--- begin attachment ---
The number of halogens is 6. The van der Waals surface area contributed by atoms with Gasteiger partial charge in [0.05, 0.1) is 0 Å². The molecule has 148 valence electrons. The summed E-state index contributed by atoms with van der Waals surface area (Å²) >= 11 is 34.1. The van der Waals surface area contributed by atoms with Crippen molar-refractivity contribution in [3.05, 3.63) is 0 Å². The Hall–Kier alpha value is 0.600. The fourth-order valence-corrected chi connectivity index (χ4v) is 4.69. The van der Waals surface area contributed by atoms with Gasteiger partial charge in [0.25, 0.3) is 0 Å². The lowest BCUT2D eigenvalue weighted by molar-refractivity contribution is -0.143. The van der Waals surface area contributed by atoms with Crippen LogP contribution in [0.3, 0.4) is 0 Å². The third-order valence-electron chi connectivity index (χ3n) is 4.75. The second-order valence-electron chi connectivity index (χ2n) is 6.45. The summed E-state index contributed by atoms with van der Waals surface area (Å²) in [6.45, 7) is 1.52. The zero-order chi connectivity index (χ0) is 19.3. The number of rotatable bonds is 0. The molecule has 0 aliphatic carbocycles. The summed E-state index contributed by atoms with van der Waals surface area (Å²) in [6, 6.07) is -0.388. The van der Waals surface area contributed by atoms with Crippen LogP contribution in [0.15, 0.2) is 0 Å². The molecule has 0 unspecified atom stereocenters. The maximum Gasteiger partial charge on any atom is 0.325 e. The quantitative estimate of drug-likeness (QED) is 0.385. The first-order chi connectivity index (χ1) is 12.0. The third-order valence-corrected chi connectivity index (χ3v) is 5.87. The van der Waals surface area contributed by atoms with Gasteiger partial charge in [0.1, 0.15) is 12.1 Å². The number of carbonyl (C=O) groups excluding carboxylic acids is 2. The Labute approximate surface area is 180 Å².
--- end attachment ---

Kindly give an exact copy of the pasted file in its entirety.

The number of halogens is 6. The van der Waals surface area contributed by atoms with Gasteiger partial charge in [0.05, 0.1) is 0 Å². The molecule has 148 valence electrons. The summed E-state index contributed by atoms with van der Waals surface area (Å²) >= 11 is 34.1. The van der Waals surface area contributed by atoms with Crippen molar-refractivity contribution in [3.05, 3.63) is 0 Å². The Hall–Kier alpha value is 0.600. The fourth-order valence-corrected chi connectivity index (χ4v) is 4.69. The van der Waals surface area contributed by atoms with Gasteiger partial charge in [0.25, 0.3) is 0 Å². The lowest BCUT2D eigenvalue weighted by molar-refractivity contribution is -0.143. The van der Waals surface area contributed by atoms with Crippen LogP contribution in [0.3, 0.4) is 0 Å². The third-order valence-electron chi connectivity index (χ3n) is 4.75. The second-order valence-electron chi connectivity index (χ2n) is 6.45. The summed E-state index contributed by atoms with van der Waals surface area (Å²) in [6.45, 7) is 1.52. The zero-order chi connectivity index (χ0) is 19.3. The number of rotatable bonds is 0. The molecule has 0 aliphatic carbocycles. The summed E-state index contributed by atoms with van der Waals surface area (Å²) in [6, 6.07) is -0.388. The van der Waals surface area contributed by atoms with Crippen LogP contribution in [0.15, 0.2) is 0 Å². The molecule has 0 unspecified atom stereocenters. The maximum Gasteiger partial charge on any atom is 0.325 e. The quantitative estimate of drug-likeness (QED) is 0.385. The first-order chi connectivity index (χ1) is 12.0. The third-order valence-corrected chi connectivity index (χ3v) is 5.87. The van der Waals surface area contributed by atoms with Gasteiger partial charge in [0.1, 0.15) is 12.1 Å². The number of carbonyl (C=O) groups excluding carboxylic acids is 2. The Labute approximate surface area is 180 Å².